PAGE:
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Useful Notes / Bobby Orr

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Orr's iconic pose after his Stanley Cup-winning goal in 1970.
To say that Robert Gordon "Bobby" Orr (born March 20th, 1948) is an iconic name in the history of hockey would be an understatement. Perhaps only two players, Wayne Gretzky and Mario Lemieux, have matched or surpassed Orr in terms of iconicity to the sport of hockey.

After being born in Parry Sound, Ontario, Bobby Orr showed great talents for hockey from an early age; playing his first organized hockey game in 1953 when he was five years old. He soon proved to be faster then anybody else of his age, spending the first five years of his hockey career as a forward. It would be Wilfred "Bucko" Mcdonald, his coach and himself a former NHL player, that would decide to move Orr into a defensive role; but although he was a defenseman, Bucko still encouraged the young Orr to use his skills in stick handling, skating and scoring to make offensive rushes.

It would be the spring of 1961 that Orr's prowess would be noticed by the Boston Bruins after seeing him in a youth hockey tournament played in Gananoque, Ontario. Wren Blair, a member of the Bruins at the time, was particularly impressed by Orr, describing him as "a combination of Doug Harvey and Eddie Shore".


With Orr in their sights, the Bruins would proceed to sponsor the team in the fall of 1961, with Blair regularly visiting their home. By 1962, despite the Montreal Canadiens, Toronto Maple Leafs and Detroit Red Wings all showing interest in Orr, he would sign with the Bruins.

After years of bumps in the road, Orr would finally play his first game in the NHL for the Bruins on October 19th, 1966, and would go on to become a staple of the Bruins for years afterward. Although injuries plagued his career, Orr would still go on to be the only defenceman in NHL history to win the Art Ross, and did it twice; once in the 1969-70 season, the second in the 1974-75 season.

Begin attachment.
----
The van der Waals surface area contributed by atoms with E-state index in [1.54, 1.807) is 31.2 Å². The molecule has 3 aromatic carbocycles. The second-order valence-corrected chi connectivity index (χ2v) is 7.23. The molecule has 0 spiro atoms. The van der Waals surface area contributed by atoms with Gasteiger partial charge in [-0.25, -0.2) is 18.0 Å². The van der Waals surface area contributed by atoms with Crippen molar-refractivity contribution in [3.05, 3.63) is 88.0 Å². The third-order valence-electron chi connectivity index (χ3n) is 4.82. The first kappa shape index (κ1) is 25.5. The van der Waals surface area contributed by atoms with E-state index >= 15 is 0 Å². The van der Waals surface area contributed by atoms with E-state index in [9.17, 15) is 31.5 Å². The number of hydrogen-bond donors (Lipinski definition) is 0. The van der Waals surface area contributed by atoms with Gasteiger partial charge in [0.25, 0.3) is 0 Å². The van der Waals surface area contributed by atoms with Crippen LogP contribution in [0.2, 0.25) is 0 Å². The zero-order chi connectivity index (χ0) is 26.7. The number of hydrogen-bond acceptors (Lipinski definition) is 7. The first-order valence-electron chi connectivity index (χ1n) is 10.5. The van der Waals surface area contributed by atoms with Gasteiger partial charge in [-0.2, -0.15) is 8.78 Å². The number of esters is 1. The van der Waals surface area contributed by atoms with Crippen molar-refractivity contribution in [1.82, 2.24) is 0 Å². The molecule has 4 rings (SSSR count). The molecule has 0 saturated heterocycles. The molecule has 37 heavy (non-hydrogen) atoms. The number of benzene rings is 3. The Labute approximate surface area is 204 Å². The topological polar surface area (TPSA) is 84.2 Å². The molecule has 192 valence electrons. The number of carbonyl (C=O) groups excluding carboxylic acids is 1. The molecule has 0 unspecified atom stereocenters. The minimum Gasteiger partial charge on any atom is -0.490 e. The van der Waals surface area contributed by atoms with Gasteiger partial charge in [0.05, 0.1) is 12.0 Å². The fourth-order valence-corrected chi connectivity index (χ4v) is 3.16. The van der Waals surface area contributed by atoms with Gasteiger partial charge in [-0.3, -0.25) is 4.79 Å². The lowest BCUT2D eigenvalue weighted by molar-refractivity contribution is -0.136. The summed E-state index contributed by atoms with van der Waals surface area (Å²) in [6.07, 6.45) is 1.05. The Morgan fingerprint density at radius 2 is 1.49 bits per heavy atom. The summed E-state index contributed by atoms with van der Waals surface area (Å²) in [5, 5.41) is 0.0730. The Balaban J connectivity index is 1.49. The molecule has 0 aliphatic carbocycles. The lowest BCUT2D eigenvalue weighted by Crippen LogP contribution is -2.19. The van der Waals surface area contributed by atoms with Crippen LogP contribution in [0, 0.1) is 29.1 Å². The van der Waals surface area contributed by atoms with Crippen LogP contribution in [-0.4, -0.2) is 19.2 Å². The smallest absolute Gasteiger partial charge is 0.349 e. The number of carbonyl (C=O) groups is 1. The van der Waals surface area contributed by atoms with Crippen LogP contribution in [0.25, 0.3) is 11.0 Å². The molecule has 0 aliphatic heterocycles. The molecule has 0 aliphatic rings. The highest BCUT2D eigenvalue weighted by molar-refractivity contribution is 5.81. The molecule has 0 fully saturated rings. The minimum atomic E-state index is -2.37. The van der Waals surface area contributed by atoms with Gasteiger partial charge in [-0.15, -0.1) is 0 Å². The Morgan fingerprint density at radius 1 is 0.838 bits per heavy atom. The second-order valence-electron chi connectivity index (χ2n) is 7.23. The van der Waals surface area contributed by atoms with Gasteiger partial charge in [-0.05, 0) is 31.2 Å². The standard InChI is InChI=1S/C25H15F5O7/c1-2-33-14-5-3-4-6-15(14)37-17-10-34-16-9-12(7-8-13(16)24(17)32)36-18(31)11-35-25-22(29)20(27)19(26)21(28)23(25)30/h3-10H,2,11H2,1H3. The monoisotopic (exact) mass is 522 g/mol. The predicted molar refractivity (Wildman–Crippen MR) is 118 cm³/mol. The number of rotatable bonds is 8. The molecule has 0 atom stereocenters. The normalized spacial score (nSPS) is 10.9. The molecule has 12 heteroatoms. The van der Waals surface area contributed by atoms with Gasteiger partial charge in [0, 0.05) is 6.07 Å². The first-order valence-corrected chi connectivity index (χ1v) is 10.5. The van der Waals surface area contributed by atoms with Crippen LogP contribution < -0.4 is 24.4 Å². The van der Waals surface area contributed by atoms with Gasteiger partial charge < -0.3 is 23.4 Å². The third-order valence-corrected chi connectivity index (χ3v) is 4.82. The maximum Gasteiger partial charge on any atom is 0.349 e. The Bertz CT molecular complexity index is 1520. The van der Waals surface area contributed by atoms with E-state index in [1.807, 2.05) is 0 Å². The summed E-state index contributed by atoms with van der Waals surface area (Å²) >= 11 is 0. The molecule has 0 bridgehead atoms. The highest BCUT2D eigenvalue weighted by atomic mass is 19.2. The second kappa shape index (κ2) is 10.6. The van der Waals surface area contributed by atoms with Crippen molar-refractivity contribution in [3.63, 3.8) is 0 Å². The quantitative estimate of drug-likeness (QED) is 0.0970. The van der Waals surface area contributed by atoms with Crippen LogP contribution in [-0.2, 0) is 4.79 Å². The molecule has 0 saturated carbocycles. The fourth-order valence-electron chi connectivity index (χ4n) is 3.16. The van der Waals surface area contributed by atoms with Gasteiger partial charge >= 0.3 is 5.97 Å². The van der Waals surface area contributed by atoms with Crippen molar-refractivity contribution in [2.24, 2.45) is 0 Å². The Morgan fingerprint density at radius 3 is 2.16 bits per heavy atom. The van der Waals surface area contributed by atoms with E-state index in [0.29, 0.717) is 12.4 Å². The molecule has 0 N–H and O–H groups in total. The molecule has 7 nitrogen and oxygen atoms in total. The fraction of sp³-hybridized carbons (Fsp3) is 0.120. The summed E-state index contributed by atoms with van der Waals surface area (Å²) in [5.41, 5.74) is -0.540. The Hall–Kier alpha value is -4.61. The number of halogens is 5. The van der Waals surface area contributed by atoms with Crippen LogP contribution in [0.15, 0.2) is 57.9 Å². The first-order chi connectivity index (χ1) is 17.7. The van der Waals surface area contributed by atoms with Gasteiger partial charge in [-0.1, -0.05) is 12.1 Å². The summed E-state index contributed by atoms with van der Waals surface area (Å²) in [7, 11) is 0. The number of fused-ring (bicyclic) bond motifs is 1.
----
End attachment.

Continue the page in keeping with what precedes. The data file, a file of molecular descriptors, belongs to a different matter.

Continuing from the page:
He has also retained the record for the most Norris Trophy wins, having won the trophy a total of eight times in his career. In the 1969-70, 1970-71 and 1971-72 seasons, Orr won the Hart Trophy and would later also obtain the Conn Smythe in the playoffs; he is still the only player to win four major NHL awards in a single season.


Perhaps Orr's most iconic feat is his leading of the Bruins through the playoffs in 1970, which culminated on May 10th with what is considered one of the most iconic moments in the history of hockey; the photo of Orr in midair, hands raised, taken right after it has become itself an incredibly iconic image, marking the completion of the Bruins' sweep of the St. Louis Blues.

But that proved to be merely the beginning of a period of dominant offense by the Bruins; in the 1971-72 season right afterwards, Orr finished second overall in points scored with 139, and set still-unbroken records for points in a season by a defenseman and for the plus-minus of a player in any position (a whopping +124). Orr's record of 102 assists would not be surpassed until nearly a decade later, when Wayne Gretzky totaled 109 points in the 1980-81 season.

Unfortunately for Orr, continual knee issues kept him from reaching much longer in his time as a player; after a brief stint with the Chicago Blackhawks in which he played only 26 games, Orr hung up the skates for good. Even after his retirement, however, Orr has remained an icon of the sport; very few players have managed to exceed Orr's average points per game, those being Wayne Gretzky, Mario Lemieux and Mike Bossy; all of whom played as forwards, making Orr the defenseman with the highest points-per-game average in the league. He was then inducted into the Hockey Hall of Fame, and his Boston jersey number was retired on January 9th, 1979.

Orr is perhaps best known for his popularization and command of the two-way game for defensemen; without him, the two-way defenseman may never have become so commonplace. Before Orr popularized the concept, defensemen with offensive ability were the exception to the norm in the NHL, with two notable examples being Red Kelly and Doug Harvey.


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